BioCina completes takeover of Pfizer-owned Australia plant; Cambrex adds space at NC site for small molecules
San Diego CDMO BioCina has finalized the final transition of its takeover of an Australian manufacturing site to boost its mRNA operations.
BioCina completed the acquisition from Pfizer-owned Hospira Adelaide, which began in August 2020. It now will have the ability to quickly manufacture therapies using plasmid DNA, a critical part of manufacturing mRNA vaccines, CAR-T cell therapies and viral gene replacement therapies.
In a statement, BioCina CEO Ian Wisenberg said:
Our vision is to be a trusted CDMO partner to the biopharma industry that helps save the lives of patients worldwide. We are now in full flight with unfettered ability to provide superior development and manufacturing services. With the current global pandemic, we have seen the need to develop fast, innovative life-saving medicines with world class science and superior quality to our partnered clients. This is at the core of the BioCina team’s capability, experience and passion.
The move is part of Australia’s larger commitment to the life sciences industry on the continent. Its government has a plan in place to double the industry’s contribution to the economy from $2.3 billion to $5 billion.
The announcement comes as the country is in the middle of its worst Covid-19 outbreak ever. There were 2,391 new cases on Oct. 5, a number that seems to be on the rise still. Vaccination efforts are on the rise, as 67% of Australians have received at least one dose, more nearly doubling the number of vaccinated citizens since Aug. 1.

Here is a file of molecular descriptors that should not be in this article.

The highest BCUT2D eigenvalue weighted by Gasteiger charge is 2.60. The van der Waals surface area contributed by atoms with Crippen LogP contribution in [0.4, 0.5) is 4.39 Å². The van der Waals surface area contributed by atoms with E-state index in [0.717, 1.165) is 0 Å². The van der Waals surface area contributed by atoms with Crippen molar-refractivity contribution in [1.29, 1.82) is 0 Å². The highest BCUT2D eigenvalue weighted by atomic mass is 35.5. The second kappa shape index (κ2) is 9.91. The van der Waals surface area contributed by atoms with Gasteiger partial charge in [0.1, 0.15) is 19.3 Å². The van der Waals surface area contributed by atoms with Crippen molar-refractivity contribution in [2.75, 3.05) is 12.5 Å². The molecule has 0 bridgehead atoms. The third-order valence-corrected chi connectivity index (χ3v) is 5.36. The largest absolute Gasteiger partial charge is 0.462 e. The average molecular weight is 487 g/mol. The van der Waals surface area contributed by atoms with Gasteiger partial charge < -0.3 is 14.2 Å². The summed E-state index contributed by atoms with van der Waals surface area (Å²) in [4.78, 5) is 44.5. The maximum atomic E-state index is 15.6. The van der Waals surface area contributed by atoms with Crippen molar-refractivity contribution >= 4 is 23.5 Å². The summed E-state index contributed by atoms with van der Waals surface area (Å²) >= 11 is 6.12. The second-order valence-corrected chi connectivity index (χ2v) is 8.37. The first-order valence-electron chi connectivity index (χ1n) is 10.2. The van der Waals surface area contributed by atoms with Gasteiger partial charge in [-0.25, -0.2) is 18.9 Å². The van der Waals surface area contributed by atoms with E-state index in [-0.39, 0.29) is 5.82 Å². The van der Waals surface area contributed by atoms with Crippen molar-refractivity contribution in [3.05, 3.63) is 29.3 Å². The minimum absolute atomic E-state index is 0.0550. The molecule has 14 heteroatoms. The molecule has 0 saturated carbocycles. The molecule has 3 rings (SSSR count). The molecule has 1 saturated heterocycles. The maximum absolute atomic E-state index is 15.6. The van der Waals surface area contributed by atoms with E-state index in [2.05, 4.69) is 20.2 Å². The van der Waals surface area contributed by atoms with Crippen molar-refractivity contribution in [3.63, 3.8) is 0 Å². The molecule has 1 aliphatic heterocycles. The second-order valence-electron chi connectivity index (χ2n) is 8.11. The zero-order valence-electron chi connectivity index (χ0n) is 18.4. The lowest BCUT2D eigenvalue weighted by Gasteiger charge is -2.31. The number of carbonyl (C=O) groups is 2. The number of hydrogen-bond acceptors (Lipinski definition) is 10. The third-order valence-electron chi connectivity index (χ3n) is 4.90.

Small molecule manufacture expands at NC campus
A manufacturer has become the latest to expand its operations in North Carolina’s Research Triangle this year.
Cambrex announced it will spend another $30 million to hire 78 employees and expand production at its High Point campus.
“We are excited to celebrate Cambrex’s expansion on National Manufacturing Day,” said Gov. Roy Cooper. “When thriving pharmaceutical companies continue making life-changing medicines in North Carolina, it validates our reputation as a place where life science companies can flourish and do groundbreaking work.”
The company, based in East Rutherford, NJ, already finished a $30 million expansion that added 78 jobs once before, bringing its number of employees to 150. The site makes active pharmaceutical ingredients and supports clinical trials from Phase I through Phase III.
Merck Pennsylvania site to make J&J jabs for Europe
The EMA has authorized another Merck site for the production of J&J’s Covid-19 vaccine.
West Point, PA will manufacture the finished vaccine product to help support the supply of the vaccine to the country. Because the site doesn’t require a European Commission decision, it can become operational immediately.